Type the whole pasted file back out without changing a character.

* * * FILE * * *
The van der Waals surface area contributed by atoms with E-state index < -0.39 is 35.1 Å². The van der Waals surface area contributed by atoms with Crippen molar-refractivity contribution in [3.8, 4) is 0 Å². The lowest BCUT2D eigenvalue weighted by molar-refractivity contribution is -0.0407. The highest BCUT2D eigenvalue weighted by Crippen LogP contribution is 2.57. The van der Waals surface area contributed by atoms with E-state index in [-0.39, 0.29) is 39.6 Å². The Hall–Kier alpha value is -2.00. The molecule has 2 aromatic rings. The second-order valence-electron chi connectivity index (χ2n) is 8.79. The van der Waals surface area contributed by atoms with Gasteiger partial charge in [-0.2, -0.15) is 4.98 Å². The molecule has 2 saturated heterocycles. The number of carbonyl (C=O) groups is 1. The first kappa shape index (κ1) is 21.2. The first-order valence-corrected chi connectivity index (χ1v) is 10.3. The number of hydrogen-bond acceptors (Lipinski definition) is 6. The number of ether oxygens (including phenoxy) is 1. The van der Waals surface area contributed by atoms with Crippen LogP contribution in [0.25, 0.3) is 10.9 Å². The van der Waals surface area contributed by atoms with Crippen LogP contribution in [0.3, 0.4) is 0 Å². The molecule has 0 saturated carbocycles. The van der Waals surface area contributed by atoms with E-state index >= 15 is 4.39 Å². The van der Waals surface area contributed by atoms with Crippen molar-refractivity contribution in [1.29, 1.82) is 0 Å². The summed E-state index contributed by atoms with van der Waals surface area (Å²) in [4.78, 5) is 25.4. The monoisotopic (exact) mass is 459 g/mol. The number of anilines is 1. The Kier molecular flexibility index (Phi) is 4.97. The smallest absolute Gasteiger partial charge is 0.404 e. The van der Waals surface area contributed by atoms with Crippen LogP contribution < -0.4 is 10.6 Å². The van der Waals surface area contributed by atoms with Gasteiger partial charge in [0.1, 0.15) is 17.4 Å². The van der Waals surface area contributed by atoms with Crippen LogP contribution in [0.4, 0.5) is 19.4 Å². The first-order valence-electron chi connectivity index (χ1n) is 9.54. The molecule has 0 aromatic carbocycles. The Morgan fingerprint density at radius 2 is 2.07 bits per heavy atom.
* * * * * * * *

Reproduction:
The van der Waals surface area contributed by atoms with E-state index < -0.39 is 35.1 Å². The van der Waals surface area contributed by atoms with Crippen molar-refractivity contribution in [3.8, 4) is 0 Å². The lowest BCUT2D eigenvalue weighted by molar-refractivity contribution is -0.0407. The highest BCUT2D eigenvalue weighted by Crippen LogP contribution is 2.57. The van der Waals surface area contributed by atoms with E-state index in [-0.39, 0.29) is 39.6 Å². The Hall–Kier alpha value is -2.00. The molecule has 2 aromatic rings. The second-order valence-electron chi connectivity index (χ2n) is 8.79. The van der Waals surface area contributed by atoms with Gasteiger partial charge in [-0.2, -0.15) is 4.98 Å². The molecule has 2 saturated heterocycles. The number of carbonyl (C=O) groups is 1. The first kappa shape index (κ1) is 21.2. The first-order valence-corrected chi connectivity index (χ1v) is 10.3. The number of hydrogen-bond acceptors (Lipinski definition) is 6. The number of ether oxygens (including phenoxy) is 1. The van der Waals surface area contributed by atoms with Crippen LogP contribution in [0.25, 0.3) is 10.9 Å². The van der Waals surface area contributed by atoms with Crippen LogP contribution in [0.3, 0.4) is 0 Å². The molecule has 0 saturated carbocycles. The van der Waals surface area contributed by atoms with E-state index >= 15 is 4.39 Å². The van der Waals surface area contributed by atoms with Crippen molar-refractivity contribution in [1.29, 1.82) is 0 Å². The summed E-state index contributed by atoms with van der Waals surface area (Å²) in [4.78, 5) is 25.4. The monoisotopic (exact) mass is 459 g/mol. The number of anilines is 1. The Kier molecular flexibility index (Phi) is 4.97. The smallest absolute Gasteiger partial charge is 0.404 e. The van der Waals surface area contributed by atoms with Crippen LogP contribution < -0.4 is 10.6 Å². The van der Waals surface area contributed by atoms with Gasteiger partial charge in [0.1, 0.15) is 17.4 Å². The van der Waals surface area contributed by atoms with Crippen LogP contribution in [0.4, 0.5) is 19.4 Å². The first-order valence-electron chi connectivity index (χ1n) is 9.54. The molecule has 0 aromatic carbocycles. The Morgan fingerprint density at radius 2 is 2.07 bits per heavy atom.